• How can health care help female breast cancer patients reduce their stress symptoms? : A randomized intervention study with stepped-care
  • 2012
  • Ingår i: BMC Cancer. - : Springer Science and Business Media LLC. - 1471-2407 .- 1471-2407. ; 12, s. 167-
  • Tidskriftsartikel (refereegranskat)abstract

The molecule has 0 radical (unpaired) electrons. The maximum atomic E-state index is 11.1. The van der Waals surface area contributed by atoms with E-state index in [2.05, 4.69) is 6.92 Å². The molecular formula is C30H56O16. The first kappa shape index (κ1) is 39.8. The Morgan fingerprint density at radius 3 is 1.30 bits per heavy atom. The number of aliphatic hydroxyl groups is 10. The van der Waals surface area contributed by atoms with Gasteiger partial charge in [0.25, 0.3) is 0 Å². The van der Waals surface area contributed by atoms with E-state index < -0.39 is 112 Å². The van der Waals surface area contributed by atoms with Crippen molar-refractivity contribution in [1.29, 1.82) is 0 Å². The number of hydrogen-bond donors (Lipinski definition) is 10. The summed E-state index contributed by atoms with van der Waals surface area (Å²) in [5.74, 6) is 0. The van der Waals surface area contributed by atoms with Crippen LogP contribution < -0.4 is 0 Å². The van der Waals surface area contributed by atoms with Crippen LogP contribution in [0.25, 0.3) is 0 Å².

• Background: A life threatening illness such as breast cancer can lead to a secondary diagnosis of PTSD (post traumatic stress disorder) with intrusive thoughts and avoidance as major symptoms. In a former study by the research group, 80% of the patients with breast cancer reported a high level of stress symptoms close to the diagnosis, such as intrusive thoughts and avoidance behavior. These symptoms remained high throughout the study. The present paper presents the design of a randomized study evaluating the effectiveness and cost-effectiveness of a stress management intervention using a stepped-care design.Method: Female patients over the age of 18, with a recent diagnosis of breast cancer and scheduled for adjuvant treatment in the form of chemotherapy, radiation therapy and/or hormonal therapy are eligible and will consecutively be included in the study. The study is a prospective longitudinal intervention study with a stepped-care approach, where patients will be randomised to one of two interventions in the final stage of treatment. The first step is a low intensity stress-management intervention that is given to all patients. Patients who do not respond to this level are thereafter given more intensive treatment at later steps in the program and will be randomized to more intensive stress-management intervention in a group setting or individually. The primary out-come is subjective distress (intrusion and avoidance) assessed by the Impact of Event Scale (IES). According to the power-analyses, 300 patients are planned to be included in the study and will be followed for one year. Other outcomes are anxiety, depression, quality of life, fatigue, stress in daily living and utilization of hospital services. This will be assessed with well-known psychometric tested questionnaires. Also, the cost-effectiveness of the intervention given in group or individually will be evaluated.Discussion: This randomized clinical trial will provide additional empirical evidence regarding the effectiveness of a stress-management program given in group or individually during adjuvant therapy in terms of decreased stress, minimizing fatigue, and maintaining or enhancing patients' quality of life and psychological well-being.